If I had my druthers: Swift 2.2, Swift 3.0, ABIs, etc

If I could wave a magic wand, I’d push Swift 3.0 out by a year or even better three years and fix Swift 2 as the standard App Store language (and for Linux, and upcoming Windows) exactly as is, barring a few tweaks and fixes over this time.

[tl;dr summary: Make big breaking changes later and once rather than sooner and multiple times. If a delay allows a single stable language transition, it is to be preferred. Aim for post-3.0 language updates to be additive not transformative.]

Swift 2.2 is a great language. It’s amazing to work in. It offers utility and concepts that Objective-C cannot provide. It pushes iOS and OS X development forward in an important and exciting way, affecting development not just on Apple platforms but wherever Swift touches. From first class structure and enumeration types to protocol oriented programming, Swift 2.2 delivers the goodies.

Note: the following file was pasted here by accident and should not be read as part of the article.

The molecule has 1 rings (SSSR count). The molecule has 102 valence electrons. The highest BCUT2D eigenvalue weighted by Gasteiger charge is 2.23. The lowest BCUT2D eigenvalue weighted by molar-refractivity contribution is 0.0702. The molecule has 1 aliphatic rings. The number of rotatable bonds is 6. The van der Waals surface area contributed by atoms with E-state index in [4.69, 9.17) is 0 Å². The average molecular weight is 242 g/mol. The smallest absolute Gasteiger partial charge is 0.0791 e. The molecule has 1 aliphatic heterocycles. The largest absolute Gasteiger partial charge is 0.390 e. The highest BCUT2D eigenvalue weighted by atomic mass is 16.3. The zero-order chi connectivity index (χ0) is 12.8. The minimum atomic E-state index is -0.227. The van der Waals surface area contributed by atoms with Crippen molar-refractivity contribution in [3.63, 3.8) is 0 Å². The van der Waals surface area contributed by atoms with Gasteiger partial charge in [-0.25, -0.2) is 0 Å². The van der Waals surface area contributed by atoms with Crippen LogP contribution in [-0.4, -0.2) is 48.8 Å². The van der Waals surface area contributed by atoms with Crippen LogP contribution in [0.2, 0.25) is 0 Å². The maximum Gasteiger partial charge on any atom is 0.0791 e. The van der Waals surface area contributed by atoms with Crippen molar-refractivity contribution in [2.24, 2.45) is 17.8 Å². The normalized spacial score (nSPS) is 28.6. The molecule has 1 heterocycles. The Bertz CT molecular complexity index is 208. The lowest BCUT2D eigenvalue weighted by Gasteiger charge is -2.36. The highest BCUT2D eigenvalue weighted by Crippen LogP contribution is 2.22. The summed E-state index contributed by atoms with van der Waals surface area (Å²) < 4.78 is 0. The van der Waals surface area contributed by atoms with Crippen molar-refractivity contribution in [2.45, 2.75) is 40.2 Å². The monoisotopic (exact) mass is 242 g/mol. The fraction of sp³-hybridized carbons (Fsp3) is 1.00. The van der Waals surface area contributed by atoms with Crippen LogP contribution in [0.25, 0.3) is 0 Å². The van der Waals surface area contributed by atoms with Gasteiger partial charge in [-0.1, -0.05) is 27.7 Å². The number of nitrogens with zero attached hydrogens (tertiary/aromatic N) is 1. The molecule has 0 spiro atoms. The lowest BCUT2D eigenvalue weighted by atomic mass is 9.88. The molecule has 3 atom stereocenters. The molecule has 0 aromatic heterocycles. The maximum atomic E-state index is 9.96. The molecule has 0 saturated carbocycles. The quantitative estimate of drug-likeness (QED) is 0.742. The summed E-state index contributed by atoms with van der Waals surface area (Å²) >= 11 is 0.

If you need just one compelling single example, take CGRect: Swift 2.2 lets you expand this essential structure with methods and properties that let you center on a zero origin, or scale and transform, or add math to combine instances. It’s so practically useful that going back to ObjC to work in geometry metaphysically hurts.

Swift 2.2 gets it right in so many ways, that it seems ridiculous to throw it away at the end of the year. A language this good should have a lifetime longer than 8 or 10 months. I’d be really happy if at the WWDC keynote, Tim Cook said, “We got it so right, we’re going to stick with Swift 2, let you build your code for long term use, and make sure the transition to Swift 3 will be perfect.”

The move to Swift 3.0 isn’t just going to be disruptive. It’s going to be traumatic. With its expansive renamification and redesigned core types and APIs, Swift 3 is going to be a tidal wave of retraining and refactoring. And with a list of objectives that didn’t quite make the cut, and a laundry list of of items that should have, Swift 3 just doesn’t have enough time or scope to be perfected.